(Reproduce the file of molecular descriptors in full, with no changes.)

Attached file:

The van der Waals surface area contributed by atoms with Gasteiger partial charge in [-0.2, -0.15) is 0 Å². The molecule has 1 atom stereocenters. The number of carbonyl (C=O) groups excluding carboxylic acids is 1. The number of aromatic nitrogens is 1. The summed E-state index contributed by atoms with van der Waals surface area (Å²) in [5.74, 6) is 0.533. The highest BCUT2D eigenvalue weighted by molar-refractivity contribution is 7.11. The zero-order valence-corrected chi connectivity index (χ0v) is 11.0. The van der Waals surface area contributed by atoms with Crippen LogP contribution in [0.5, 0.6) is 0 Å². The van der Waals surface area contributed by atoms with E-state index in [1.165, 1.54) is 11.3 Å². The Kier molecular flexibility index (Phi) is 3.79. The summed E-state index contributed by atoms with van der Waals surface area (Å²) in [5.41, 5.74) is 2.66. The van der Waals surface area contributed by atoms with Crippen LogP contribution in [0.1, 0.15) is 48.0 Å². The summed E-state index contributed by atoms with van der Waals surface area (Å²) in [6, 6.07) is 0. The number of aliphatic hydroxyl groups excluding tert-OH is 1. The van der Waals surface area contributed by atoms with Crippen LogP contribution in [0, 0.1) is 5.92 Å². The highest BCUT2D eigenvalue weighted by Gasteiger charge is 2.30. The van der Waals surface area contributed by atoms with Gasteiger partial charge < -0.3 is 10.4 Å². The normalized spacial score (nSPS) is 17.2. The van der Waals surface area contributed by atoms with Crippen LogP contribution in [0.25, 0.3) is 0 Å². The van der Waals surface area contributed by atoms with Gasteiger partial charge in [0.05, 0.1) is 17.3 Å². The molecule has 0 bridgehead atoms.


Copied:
The van der Waals surface area contributed by atoms with Gasteiger partial charge in [-0.2, -0.15) is 0 Å². The molecule has 1 atom stereocenters. The number of carbonyl (C=O) groups excluding carboxylic acids is 1. The number of aromatic nitrogens is 1. The summed E-state index contributed by atoms with van der Waals surface area (Å²) in [5.74, 6) is 0.533. The highest BCUT2D eigenvalue weighted by molar-refractivity contribution is 7.11. The zero-order valence-corrected chi connectivity index (χ0v) is 11.0. The van der Waals surface area contributed by atoms with Crippen LogP contribution in [0.5, 0.6) is 0 Å². The van der Waals surface area contributed by atoms with E-state index in [1.165, 1.54) is 11.3 Å². The Kier molecular flexibility index (Phi) is 3.79. The summed E-state index contributed by atoms with van der Waals surface area (Å²) in [5.41, 5.74) is 2.66. The van der Waals surface area contributed by atoms with Crippen LogP contribution in [0.1, 0.15) is 48.0 Å². The summed E-state index contributed by atoms with van der Waals surface area (Å²) in [6, 6.07) is 0. The number of aliphatic hydroxyl groups excluding tert-OH is 1. The van der Waals surface area contributed by atoms with Crippen LogP contribution in [0, 0.1) is 5.92 Å². The highest BCUT2D eigenvalue weighted by Gasteiger charge is 2.30. The van der Waals surface area contributed by atoms with Gasteiger partial charge < -0.3 is 10.4 Å². The normalized spacial score (nSPS) is 17.2. The van der Waals surface area contributed by atoms with Crippen LogP contribution in [0.25, 0.3) is 0 Å². The van der Waals surface area contributed by atoms with Gasteiger partial charge in [0.05, 0.1) is 17.3 Å². The molecule has 0 bridgehead atoms.